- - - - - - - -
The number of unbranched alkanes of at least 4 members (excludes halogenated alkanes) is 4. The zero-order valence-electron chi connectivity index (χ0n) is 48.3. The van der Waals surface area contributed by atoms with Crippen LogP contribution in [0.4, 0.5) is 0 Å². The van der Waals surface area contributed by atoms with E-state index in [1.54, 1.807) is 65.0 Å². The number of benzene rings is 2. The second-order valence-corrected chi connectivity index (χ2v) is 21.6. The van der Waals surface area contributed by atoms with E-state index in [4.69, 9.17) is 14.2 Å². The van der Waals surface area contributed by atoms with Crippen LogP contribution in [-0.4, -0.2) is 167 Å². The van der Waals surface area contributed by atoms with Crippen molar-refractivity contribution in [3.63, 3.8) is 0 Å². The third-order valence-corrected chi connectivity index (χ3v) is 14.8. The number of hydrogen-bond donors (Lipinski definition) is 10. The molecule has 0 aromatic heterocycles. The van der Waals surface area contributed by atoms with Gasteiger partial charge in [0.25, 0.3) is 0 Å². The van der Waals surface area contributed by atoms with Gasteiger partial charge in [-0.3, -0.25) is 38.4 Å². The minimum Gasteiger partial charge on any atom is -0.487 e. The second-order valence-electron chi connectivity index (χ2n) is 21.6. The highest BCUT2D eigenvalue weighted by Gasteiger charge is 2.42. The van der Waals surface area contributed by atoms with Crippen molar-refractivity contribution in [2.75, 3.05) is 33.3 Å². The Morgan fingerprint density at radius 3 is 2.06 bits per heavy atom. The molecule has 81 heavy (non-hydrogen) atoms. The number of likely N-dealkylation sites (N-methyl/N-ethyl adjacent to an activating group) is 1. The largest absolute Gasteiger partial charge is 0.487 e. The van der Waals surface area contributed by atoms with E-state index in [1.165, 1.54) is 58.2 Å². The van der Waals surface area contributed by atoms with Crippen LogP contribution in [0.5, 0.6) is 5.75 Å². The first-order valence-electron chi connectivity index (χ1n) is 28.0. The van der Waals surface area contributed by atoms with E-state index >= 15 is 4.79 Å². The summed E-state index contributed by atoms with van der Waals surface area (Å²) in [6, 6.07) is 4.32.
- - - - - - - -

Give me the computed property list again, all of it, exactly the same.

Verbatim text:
The number of unbranched alkanes of at least 4 members (excludes halogenated alkanes) is 4. The zero-order valence-electron chi connectivity index (χ0n) is 48.3. The van der Waals surface area contributed by atoms with Crippen LogP contribution in [0.4, 0.5) is 0 Å². The van der Waals surface area contributed by atoms with E-state index in [1.54, 1.807) is 65.0 Å². The number of benzene rings is 2. The second-order valence-corrected chi connectivity index (χ2v) is 21.6. The van der Waals surface area contributed by atoms with E-state index in [4.69, 9.17) is 14.2 Å². The van der Waals surface area contributed by atoms with Crippen LogP contribution in [-0.4, -0.2) is 167 Å². The van der Waals surface area contributed by atoms with Crippen molar-refractivity contribution in [3.63, 3.8) is 0 Å². The third-order valence-corrected chi connectivity index (χ3v) is 14.8. The number of hydrogen-bond donors (Lipinski definition) is 10. The molecule has 0 aromatic heterocycles. The van der Waals surface area contributed by atoms with Gasteiger partial charge in [0.25, 0.3) is 0 Å². The van der Waals surface area contributed by atoms with Gasteiger partial charge in [-0.3, -0.25) is 38.4 Å². The minimum Gasteiger partial charge on any atom is -0.487 e. The second-order valence-electron chi connectivity index (χ2n) is 21.6. The highest BCUT2D eigenvalue weighted by Gasteiger charge is 2.42. The van der Waals surface area contributed by atoms with Crippen molar-refractivity contribution in [2.75, 3.05) is 33.3 Å². The Morgan fingerprint density at radius 3 is 2.06 bits per heavy atom. The molecule has 81 heavy (non-hydrogen) atoms. The number of likely N-dealkylation sites (N-methyl/N-ethyl adjacent to an activating group) is 1. The largest absolute Gasteiger partial charge is 0.487 e. The van der Waals surface area contributed by atoms with E-state index in [1.165, 1.54) is 58.2 Å². The van der Waals surface area contributed by atoms with Crippen LogP contribution in [0.5, 0.6) is 5.75 Å². The first-order valence-electron chi connectivity index (χ1n) is 28.0. The van der Waals surface area contributed by atoms with E-state index >= 15 is 4.79 Å². The summed E-state index contributed by atoms with van der Waals surface area (Å²) in [6, 6.07) is 4.32.